A tribute to Giulio Jori on his 70th birthday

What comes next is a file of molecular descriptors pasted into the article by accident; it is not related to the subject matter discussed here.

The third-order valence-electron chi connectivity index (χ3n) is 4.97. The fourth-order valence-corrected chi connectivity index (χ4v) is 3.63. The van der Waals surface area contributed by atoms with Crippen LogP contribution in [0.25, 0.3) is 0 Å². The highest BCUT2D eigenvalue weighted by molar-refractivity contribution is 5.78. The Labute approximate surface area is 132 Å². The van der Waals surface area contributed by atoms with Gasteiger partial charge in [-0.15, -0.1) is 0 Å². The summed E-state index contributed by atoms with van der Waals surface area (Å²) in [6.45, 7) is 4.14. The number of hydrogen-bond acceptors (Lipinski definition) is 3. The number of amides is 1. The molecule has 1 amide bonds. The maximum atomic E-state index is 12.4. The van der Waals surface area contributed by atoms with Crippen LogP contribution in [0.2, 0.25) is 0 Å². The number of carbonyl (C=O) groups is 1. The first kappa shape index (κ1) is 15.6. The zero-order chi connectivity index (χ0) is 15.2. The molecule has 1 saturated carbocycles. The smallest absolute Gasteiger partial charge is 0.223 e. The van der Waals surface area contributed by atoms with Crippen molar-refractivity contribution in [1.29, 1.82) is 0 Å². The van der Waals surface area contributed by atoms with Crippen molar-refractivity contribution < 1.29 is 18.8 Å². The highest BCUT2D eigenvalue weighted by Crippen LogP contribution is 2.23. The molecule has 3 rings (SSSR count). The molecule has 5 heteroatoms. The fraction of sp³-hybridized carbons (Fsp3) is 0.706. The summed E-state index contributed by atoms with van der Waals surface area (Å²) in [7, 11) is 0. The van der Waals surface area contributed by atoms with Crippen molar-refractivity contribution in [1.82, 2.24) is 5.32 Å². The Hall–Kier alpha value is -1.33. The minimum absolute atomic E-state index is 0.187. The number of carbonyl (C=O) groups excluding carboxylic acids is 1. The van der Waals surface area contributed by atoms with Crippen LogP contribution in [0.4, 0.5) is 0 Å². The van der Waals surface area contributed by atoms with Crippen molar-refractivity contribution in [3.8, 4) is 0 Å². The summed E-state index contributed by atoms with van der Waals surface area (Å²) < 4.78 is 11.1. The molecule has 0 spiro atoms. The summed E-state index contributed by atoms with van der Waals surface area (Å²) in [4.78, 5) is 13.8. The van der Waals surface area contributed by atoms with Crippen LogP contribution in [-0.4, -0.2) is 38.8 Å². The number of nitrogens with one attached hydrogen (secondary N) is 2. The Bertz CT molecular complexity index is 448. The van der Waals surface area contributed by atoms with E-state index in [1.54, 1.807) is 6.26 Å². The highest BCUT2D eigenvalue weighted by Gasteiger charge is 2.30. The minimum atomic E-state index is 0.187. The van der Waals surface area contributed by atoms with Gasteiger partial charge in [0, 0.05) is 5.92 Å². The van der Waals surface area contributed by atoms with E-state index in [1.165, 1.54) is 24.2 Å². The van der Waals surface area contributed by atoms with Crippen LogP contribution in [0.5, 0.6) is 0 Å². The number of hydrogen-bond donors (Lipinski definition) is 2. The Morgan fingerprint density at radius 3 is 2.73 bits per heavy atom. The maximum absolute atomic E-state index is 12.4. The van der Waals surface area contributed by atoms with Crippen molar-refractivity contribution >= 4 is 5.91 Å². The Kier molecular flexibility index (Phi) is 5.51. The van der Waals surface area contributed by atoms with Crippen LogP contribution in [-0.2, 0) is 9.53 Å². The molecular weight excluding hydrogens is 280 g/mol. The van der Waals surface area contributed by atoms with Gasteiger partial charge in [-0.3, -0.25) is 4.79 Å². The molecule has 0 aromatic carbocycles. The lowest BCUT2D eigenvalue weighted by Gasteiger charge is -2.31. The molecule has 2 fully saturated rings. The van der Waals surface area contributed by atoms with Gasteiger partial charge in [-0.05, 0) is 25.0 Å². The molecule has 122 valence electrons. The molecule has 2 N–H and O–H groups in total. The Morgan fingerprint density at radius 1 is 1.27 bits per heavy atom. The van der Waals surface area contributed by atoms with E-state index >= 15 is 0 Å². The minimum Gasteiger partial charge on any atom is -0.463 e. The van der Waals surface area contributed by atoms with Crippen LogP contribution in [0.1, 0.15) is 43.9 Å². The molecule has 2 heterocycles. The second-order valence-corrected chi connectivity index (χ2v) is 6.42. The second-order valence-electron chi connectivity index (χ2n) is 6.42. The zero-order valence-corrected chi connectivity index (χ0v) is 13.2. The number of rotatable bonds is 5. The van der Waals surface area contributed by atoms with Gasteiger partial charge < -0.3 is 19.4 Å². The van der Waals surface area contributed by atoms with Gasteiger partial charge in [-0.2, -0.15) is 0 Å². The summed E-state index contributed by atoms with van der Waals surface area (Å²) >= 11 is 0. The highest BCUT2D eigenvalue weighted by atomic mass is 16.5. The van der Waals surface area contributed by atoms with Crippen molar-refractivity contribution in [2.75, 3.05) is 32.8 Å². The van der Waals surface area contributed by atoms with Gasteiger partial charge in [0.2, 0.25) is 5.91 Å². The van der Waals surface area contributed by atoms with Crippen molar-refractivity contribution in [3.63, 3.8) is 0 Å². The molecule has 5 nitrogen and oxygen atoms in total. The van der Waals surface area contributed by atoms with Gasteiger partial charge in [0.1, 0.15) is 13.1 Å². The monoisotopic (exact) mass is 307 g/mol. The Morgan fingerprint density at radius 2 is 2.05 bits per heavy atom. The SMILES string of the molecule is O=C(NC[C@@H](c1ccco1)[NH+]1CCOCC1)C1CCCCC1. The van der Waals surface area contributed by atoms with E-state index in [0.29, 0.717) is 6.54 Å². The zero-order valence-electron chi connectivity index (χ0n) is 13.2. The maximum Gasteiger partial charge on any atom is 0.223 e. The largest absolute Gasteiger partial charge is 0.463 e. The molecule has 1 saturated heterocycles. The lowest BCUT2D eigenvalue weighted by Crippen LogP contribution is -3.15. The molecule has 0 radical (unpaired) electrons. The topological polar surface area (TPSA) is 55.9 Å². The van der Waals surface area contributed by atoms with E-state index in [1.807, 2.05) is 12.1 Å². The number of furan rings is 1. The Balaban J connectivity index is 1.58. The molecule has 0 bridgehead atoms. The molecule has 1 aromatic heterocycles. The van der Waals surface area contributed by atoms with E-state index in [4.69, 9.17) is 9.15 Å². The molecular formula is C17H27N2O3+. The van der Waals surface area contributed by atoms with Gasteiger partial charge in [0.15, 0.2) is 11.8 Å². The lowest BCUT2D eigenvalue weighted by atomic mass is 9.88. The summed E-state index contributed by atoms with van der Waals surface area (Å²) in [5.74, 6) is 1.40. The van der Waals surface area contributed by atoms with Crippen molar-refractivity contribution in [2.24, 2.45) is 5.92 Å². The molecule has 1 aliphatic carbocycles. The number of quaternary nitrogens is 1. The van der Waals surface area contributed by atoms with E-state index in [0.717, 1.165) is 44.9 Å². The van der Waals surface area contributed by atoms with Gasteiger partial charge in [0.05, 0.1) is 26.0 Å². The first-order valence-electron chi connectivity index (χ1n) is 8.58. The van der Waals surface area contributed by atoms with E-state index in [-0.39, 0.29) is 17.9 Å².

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<ul><li><p>EDITORIAL www.rsc.org/pps | Photochemical &amp; Photobiological Sciences</p><p>A tribute to Giulio Jori on his 70th birthdayDOI: 10.1039/b914803p</p><p>Some colleagues from around the worldwould like to take this opportunity tohighlight a special occasion in the lifeof an internationally renowned photobi-ologist and photochemist, but most ofall in his capacity as a very dear friendand mentor to many. The occasion is the70th birthday of Giulio Jori, Professor atthe University of Padova, Department ofBiology, Padova, Italy. Giulio has a trailof excellent scientific achievements andmemorable occasions that have been andare still shared by themany friends and col-leagues who have had the benefit of walk-ing with Giulio on his never-ending pathof engagement and relentless enthusiasm.Pill-Soon Song remembers meeting Giuliowhen visiting with Professors L. Musajoand G. Rodighiero in the Faculty ofPharmacy at the University of Padova inthe early 1970s. So too can Jean Cadettrace his memories back to meeting Giulioalmost 30 years ago in Austin, Texas, atthe occasion of one of the first majorconferences devoted to oxygen and oxy-radicals in chemistry and biology. Apartfrom the many shared scientific interests,HerbertHonigsmann also claimsGiulio asa compatriot because of Giulios Austrianroots and the fact that his grandfatherserved in the imperial Austro-Hungarianarmy. Jacques Piette particularly recalls</p><p>Fig. 1 A photo of the 1st ESP meeting with Giulio Jori ringed. Herbert Honigsmann, Jean Cadet and Rex Tyrrell also appear in the photo.</p><p>the time when he had to defend his PhDthesis, and his main supervisor had invitedGiulio as an external examiner becausehe was the best in the field of photosen-sitisation. It was something of a shockto realize that this high profile scientistactually turned out to be quite friendly,kind, encouraging and respectful of thework done by a young photobiologist.Some of the highlights that will al-</p><p>ways be remembered for their impact,success and warm collegial contact in-clude Giulios pioneering role as a memberof a group of European photobiologistswho formally established the EuropeanSociety for Photobiology (ESP) duringthe first European Congress of Photo-biology in Grenoble in 1986 (Fig. 1).Prior to the establishment of ESP duringthis first Congress, Jacques Piette andHerbert Honigsmann recollect the firstCharterMeeting of the ESP on 8 February1985, followed by a Founding Committeemeeting in November of that year, whichconsisted of Giulio Jori, Kurt Schaffner,Tom Dubbelman, and Johan Moan. Dur-ing that period Rex Tyrrell recalls Giulioscharacteristic diplomacy, patience and de-termination in a meeting they shared withcouncillors of the American Society forPhotobiology to negotiate a share for thenew society in the main photobiology</p><p>journal at the time. Although the outcomewas not as hoped, Giulios vision andtenacity led to an alternative approachwithin a remarkably short period withthe launch of ESPs first official journal,Journal of Photochemistry and Photobi-ology, B: Biology, of which Giulio wasFounding Editor. Giulio and colleaguesfurther strengthened the ESP throughthe setting up of the first society-ownedjournal, Photochemical &amp; PhotobiologicalSciences (PPS) in 2002, which is nowthe official journal of ESP and its col-laborating partners, the European Pho-tochemistry Association (EPA, co-ownerwith ESP), the Asia and Oceania Societyfor Photobiology (AOSP) and the KoreanSociety of Photoscience (KSP).Jacques Piette sums up Giulios unique</p><p>contributions to science as largely being aresult of his strong intellectual capabilityto integrate physico-chemistry with pho-tobiology for biomedical and biosecurityapplications. In doing so, Giulios scien-tific accomplishments cover a vast field ofpioneering work in photosensitisation thatincludes photodynamic therapy of cancerand infectious diseases, photodynamic an-timicrobial chemotherapy, and the use ofphotosensitisers also as photoinsecticidalagents. Francesco Ghetti and FrancescoLenci have seen that the way Giulio</p><p>This journal is The Royal Society of Chemistry and Owner Societies 2009 Photochem. Photobiol. Sci., 2009, 8, 13591360 | 1359</p><p>Publ</p><p>ishe</p><p>d on</p><p> 12 </p><p>Aug</p><p>ust 2</p><p>009.</p><p> Dow</p><p>nloa</p><p>ded </p><p>on 2</p><p>6/10</p><p>/201</p><p>4 04</p><p>:52:</p><p>48. </p><p>View Article Online / Journal Homepage / Table of Contents for this issue</p><p>http://dx.doi.org/10.1039/b914803phttp://pubs.rsc.org/en/journals/journal/PPhttp://pubs.rsc.org/en/journals/journal/PP?issueid=PP008010</p></li><li><p>Fig. 2 Giulio Jori, then and now.</p><p>approaches scientific problems and hisscientific ingenuity have not only guidedhis co-workers but also the wider inter-national scientific community. For them,the contact with Giulio has always beenan occasion to smile, enjoy life, and tomake fun of themselves amid his never-conventional and always graceful irony, aswell as sharing some sad events like theloss of young colleagues who prematurelypassed away. Like all really great scientists,Giulio is proud of his mentors, towardwhom he has always expressed devotionand respect, and we are glad that in turnwe can testify to the devotion and respectGiulio receives as a mentor himself.</p><p>For younger researchers it is of greatvalue to be surrounded by top scientistswho still show their enthusiasm and en-gagement after decades of commitmentto the same scientific field. Giulio hasbeen such an inspiration to many youngscientists for at least 30 years through histeaching skills and delight in sharing hisimpressive knowledge in the fields of pho-tobiology.KristianBerg speaks for all of usas he notes that photobiology would havebeen a much weaker scientific field withless recruitment, scientific progress andenthusiasm without people like Giulio.This good work continues with Giulio as aco-organiser of a new photobiology schoolin 2010 run by ESP.</p><p>In parallel to his active and highly suc-cessful scientific career, spanning over 300papers devoted initially to photosensitisedreactions of proteins and then, from themid-1980s, to more biologically orientated</p><p>studies including basic and applied as-pects, we marvel at the way Giulio is amaster in establishing contacts, and fos-tering collaborations, especially betweenscientists from diverse fields, as well asmanaging to bridge the gaps between basicscientists and clinicians. The success ofESP is a clear demonstration that theefforts made by a single person with anunshakable belief in the future of pho-tobiology can so strongly unite so manyscientists to work together.Among the long list of activities and</p><p>leadership roles engaging both peers andstudents, Giulio has served as Director ofthe Center for Advanced Research in Pho-tobiology (CARP, Sardinia), an organisa-tion promoting photobiology through set-ting up of advanced schools, PhD courses,symposia and meetings. CARP was estab-lished by ESP, the Italian Society for Pho-tobiology (ISP), and the Laser Center forMedical Application (CLAM, Firenze),a Division of the Consorzio Centro diEccellenza Optronica (CEO). He was alsoPresident of ESP, and Chair of the Owner-shipBoardof the journal,Photochemical&amp;Photobiological Sciences (PPS). With hisinevitable foresight Giulio promoted thescientific collaboration of European andAsian photobiology communities throughan office for an Editor-in-Asia to supportthe journal. Pill-Soon Song, who took onthis editorial role, can attest to the fact thatPPS is now more widely read in Asia andreceives more manuscripts for publicationfrom this part of the globe than beforethe establishment of the Asian editorial</p><p>office. Although Janet Bornman attendedthe first ESP Congress in Grenoble andmost of the subsequent ones, the privilegeof experiencing Giulio in action at closerangecarefully forceful, persuasive andastutely full of ideascame at the manyESP journal-related meetings, as well asat photobiology workshops and meetingsfor promoting photobiology in far-flungplaces such as Ujung Pandang, Meknesand Cairo. One was left with a sense ofdeep personal commitment and passionfar beyond any confines of the usual sci-entific framework within which most of usoperate.At a glance, Giulio seems (in the words</p><p>of Pill-Soon Song) to have defied thechronobiological clock and that he wouldlook boyish if he ever shaves off his trade-mark beard (see Fig. 2). To wrap up ourgood wishes for Giulios 70th year, Pillhas some encouraging cultural wisdom.According to the zodiac calendar that hasbeen followed inKorean andother orientalculture and custom, long before JuliusCaesar invented the Julian calendar, onere-starts his/her life after the 60th birth-day. It is called Hwan Gap in Chinese,meaning ReturnCycle of 60 years.Whenone gets to celebrate his/her 70th birthday,that represents another milestone in thelife of a person and is called Go Hee,meaning Pleasure of Being Old. We areall sure that Giulio will be pleased toread that he began his second life cyclea decade ago, and has now reached aGo Hee milestone! However, we have nodoubt that Giulio will continue to keephimself actively engaged not only in re-search, but also in professional servicesto the photobiology community in generaland to the ESP and PPS journal activ-ities in particular. At the start of a newdecade we wish him happiness and goodhealth.Congratulations Giulio, and best wishes</p><p>on behalf of everyone who knows you!</p><p>Francesco Lenci, Francesco Ghetti, Pill-Soon Song, Jacques Piette, Jean Cadet,Herbert Honigsmann,Rex Tyrrell,KristianBerg and Janet Bornman</p><p>1360 | Photochem. Photobiol. Sci., 2009, 8, 13591360 This journal is The Royal Society of Chemistry and Owner Societies 2009</p><p>Publ</p><p>ishe</p><p>d on</p><p> 12 </p><p>Aug</p><p>ust 2</p><p>009.</p><p> Dow</p><p>nloa</p><p>ded </p><p>on 2</p><p>6/10</p><p>/201</p><p>4 04</p><p>:52:</p><p>48. </p><p>View Article Online</p><p>http://dx.doi.org/10.1039/b914803p</p></li></ul>